Five years ago, South Morang mum-of-three Cindy Duson went home from work with a runny nose feeling a little out-of-sorts.
Hours later, Cindy, then 42, was grasping a doctor's hands and being told she was in big trouble, having suffered two heart attacks and with her coronary arteries almost fully blocked.
And now, five years on, the Lalor Warriors Cricket Club member is regarded as one of the best fielders in the local competition, with statistics matching up against some of the top women in the country.
It’s a whirlwind story of courage and determination which Cindy hopes will encourage women to begin their physical activity journey.
“Someone at my age thinking you can’t do it, you can. I’m the prime example of that,” Cindy said.
Cindy’s incredible story began in 2016, on an ordinary work day, when she felt a cold coming on.
“I came in for morning tea and the girls said ‘are you OK?’ and I said ‘I’ve just got nothing left, I’m tired’. They said ‘go home and rest’ but I said ‘I’m OK, I’ll get through the day’,” Cindy said.
It wasn’t until 2am the next day that she woke feeling “freezing cold” - but, with no pain down her arm, a heart attack never crossed her mind, and she waited eight hours before going to hospital.
There, a preliminary electrocardiogram (ECG) came back clear – but a second revealed the worst.
“The doctor grabbed my hand and said ‘look at me Cindy, you’re in trouble’. I was gone. I had one artery blocked at 100 per cent and another at 72 per cent. I was only 42, I wasn’t even thinking I was having a heart attack,” she said.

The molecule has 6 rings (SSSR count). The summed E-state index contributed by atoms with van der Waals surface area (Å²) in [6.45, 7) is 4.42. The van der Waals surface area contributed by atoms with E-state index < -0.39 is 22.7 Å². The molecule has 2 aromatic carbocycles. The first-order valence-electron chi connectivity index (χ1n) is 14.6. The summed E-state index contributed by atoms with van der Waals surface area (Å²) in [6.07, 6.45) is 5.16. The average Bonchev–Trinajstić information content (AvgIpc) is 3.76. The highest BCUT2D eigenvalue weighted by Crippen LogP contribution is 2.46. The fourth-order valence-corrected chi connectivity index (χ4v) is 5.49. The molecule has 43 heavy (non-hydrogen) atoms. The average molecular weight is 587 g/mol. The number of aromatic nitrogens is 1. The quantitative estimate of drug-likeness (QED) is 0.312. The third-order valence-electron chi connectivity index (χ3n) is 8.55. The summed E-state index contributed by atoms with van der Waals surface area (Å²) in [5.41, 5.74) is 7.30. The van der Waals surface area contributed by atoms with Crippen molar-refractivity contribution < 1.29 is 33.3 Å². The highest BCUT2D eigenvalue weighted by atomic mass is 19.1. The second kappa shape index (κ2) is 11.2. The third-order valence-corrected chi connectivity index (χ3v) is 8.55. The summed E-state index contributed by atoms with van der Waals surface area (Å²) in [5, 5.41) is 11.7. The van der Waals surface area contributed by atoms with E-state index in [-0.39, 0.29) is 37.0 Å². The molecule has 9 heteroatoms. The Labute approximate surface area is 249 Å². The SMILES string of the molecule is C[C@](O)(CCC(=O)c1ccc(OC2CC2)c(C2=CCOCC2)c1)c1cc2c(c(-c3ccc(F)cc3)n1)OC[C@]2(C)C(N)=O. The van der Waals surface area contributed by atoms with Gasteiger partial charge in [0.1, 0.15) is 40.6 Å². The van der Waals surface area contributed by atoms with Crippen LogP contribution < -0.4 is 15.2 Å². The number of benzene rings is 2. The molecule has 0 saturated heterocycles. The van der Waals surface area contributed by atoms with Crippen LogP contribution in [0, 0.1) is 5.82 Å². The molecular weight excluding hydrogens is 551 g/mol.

“Being a long weekend, it was crazy, they didn’t have surgeons on, they were running from room to room. All I could say to my husband as they were wheeling me out was ‘tell the kids I love them’, because I didn’t think I was coming back.”
Incredibly, surgeons inserted a stent, and she was back at work in two weeks – but says the journey to recovery was slow, and she was too frightened to play sport.
“It took a lot out of me – I felt like a 90-year-old lady when I came home, I couldn’t even walk up the passageway without being exhausted.”
But then, last November, a friend mentioned she was going to play for the Lalor Warriors, and Cindy – who enjoyed indoor cricket when she was younger – decided to tag along, persuading her daughter, Paige, 17, to go too.
The pair soon discovered their natural talent, with Cindy’s season fielding stats now comparing with some of the best players in the country, including Brisbane Heat’s Georgia Redmayne and Adelaide Strikers’ Tegan McPharlin.
“It’s a pretty amazing achievement, I’m over the moon about it at my age,” Cindy said.
Lalor Warriors President Nadia Falvo said it was evident Cindy was a true sportsperson from the moment she arrived at the club.
“She is very warm, encouraging to everybody, such a positive attitude, always willing to help us develop our skills and get better at what we do,” Nadia says.
“She just gives 100 per cent all the time – she won’t give up, she is an absolute true warrior.
“She makes a massive impact on our team, and you should see her catch, she’s like an octopus – any ball that comes her way, she’ll grab it.
“I think the beautiful thing about it is to just watch her and Paige play out there together, mother and daughter – I love that, there’s not many sports that can happen.”
Nadia encouraged women to have a go at sport, acknowledging “talking yourself into it” was often the hardest part.
“Get out there, try it, if it’s not your thing or you don’t like it, you’ll make some new friends at the least.
“Back yourself, really – I think that’s the main thing.”